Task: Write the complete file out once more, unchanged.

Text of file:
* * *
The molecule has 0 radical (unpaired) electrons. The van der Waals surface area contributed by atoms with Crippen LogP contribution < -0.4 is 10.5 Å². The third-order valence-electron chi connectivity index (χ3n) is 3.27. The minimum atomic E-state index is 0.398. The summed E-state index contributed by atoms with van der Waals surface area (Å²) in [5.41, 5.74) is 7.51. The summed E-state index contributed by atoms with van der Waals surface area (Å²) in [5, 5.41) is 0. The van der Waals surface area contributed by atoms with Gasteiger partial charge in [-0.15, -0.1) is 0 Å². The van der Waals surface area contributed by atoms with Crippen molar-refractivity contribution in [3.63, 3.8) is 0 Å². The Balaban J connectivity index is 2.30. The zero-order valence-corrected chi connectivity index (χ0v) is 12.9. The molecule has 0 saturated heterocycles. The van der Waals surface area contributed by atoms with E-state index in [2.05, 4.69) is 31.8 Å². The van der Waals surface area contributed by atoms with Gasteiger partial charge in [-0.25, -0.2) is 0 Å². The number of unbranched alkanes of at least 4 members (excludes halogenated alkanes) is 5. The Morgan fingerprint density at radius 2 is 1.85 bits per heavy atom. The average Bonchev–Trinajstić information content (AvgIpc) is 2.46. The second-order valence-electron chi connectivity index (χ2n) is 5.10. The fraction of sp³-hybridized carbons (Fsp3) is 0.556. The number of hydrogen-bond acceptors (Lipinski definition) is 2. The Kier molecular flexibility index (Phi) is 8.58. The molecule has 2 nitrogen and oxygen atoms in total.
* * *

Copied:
The molecule has 0 radical (unpaired) electrons. The van der Waals surface area contributed by atoms with Crippen LogP contribution < -0.4 is 10.5 Å². The third-order valence-electron chi connectivity index (χ3n) is 3.27. The minimum atomic E-state index is 0.398. The summed E-state index contributed by atoms with van der Waals surface area (Å²) in [5.41, 5.74) is 7.51. The summed E-state index contributed by atoms with van der Waals surface area (Å²) in [5, 5.41) is 0. The van der Waals surface area contributed by atoms with Gasteiger partial charge in [-0.15, -0.1) is 0 Å². The van der Waals surface area contributed by atoms with Crippen molar-refractivity contribution in [3.63, 3.8) is 0 Å². The Balaban J connectivity index is 2.30. The zero-order valence-corrected chi connectivity index (χ0v) is 12.9. The molecule has 0 saturated heterocycles. The van der Waals surface area contributed by atoms with E-state index in [2.05, 4.69) is 31.8 Å². The van der Waals surface area contributed by atoms with Gasteiger partial charge in [-0.25, -0.2) is 0 Å². The number of unbranched alkanes of at least 4 members (excludes halogenated alkanes) is 5. The Morgan fingerprint density at radius 2 is 1.85 bits per heavy atom. The average Bonchev–Trinajstić information content (AvgIpc) is 2.46. The second-order valence-electron chi connectivity index (χ2n) is 5.10. The fraction of sp³-hybridized carbons (Fsp3) is 0.556. The number of hydrogen-bond acceptors (Lipinski definition) is 2. The Kier molecular flexibility index (Phi) is 8.58. The molecule has 2 nitrogen and oxygen atoms in total.